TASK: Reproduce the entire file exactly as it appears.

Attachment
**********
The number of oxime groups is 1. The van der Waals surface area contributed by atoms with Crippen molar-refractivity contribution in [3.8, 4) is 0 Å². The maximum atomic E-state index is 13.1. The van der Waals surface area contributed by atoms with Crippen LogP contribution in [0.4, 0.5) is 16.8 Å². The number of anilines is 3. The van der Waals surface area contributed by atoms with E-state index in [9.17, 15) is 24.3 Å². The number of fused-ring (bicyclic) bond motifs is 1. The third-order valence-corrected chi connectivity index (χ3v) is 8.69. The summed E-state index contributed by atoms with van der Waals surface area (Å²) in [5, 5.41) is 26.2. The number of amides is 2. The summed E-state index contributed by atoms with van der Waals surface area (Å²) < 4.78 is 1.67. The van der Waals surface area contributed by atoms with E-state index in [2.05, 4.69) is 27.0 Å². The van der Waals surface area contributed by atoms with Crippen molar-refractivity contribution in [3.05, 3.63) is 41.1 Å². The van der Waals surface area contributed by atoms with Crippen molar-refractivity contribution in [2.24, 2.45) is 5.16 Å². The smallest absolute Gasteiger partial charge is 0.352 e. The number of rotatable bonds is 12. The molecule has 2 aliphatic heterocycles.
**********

The number of oxime groups is 1. The van der Waals surface area contributed by atoms with Crippen molar-refractivity contribution in [3.8, 4) is 0 Å². The maximum atomic E-state index is 13.1. The van der Waals surface area contributed by atoms with Crippen LogP contribution in [0.4, 0.5) is 16.8 Å². The number of anilines is 3. The van der Waals surface area contributed by atoms with E-state index in [9.17, 15) is 24.3 Å². The number of fused-ring (bicyclic) bond motifs is 1. The third-order valence-corrected chi connectivity index (χ3v) is 8.69. The summed E-state index contributed by atoms with van der Waals surface area (Å²) in [5, 5.41) is 26.2. The number of amides is 2. The summed E-state index contributed by atoms with van der Waals surface area (Å²) < 4.78 is 1.67. The van der Waals surface area contributed by atoms with E-state index in [2.05, 4.69) is 27.0 Å². The van der Waals surface area contributed by atoms with Crippen molar-refractivity contribution in [3.05, 3.63) is 41.1 Å². The van der Waals surface area contributed by atoms with Crippen molar-refractivity contribution in [2.24, 2.45) is 5.16 Å². The smallest absolute Gasteiger partial charge is 0.352 e. The number of rotatable bonds is 12. The molecule has 2 aliphatic heterocycles.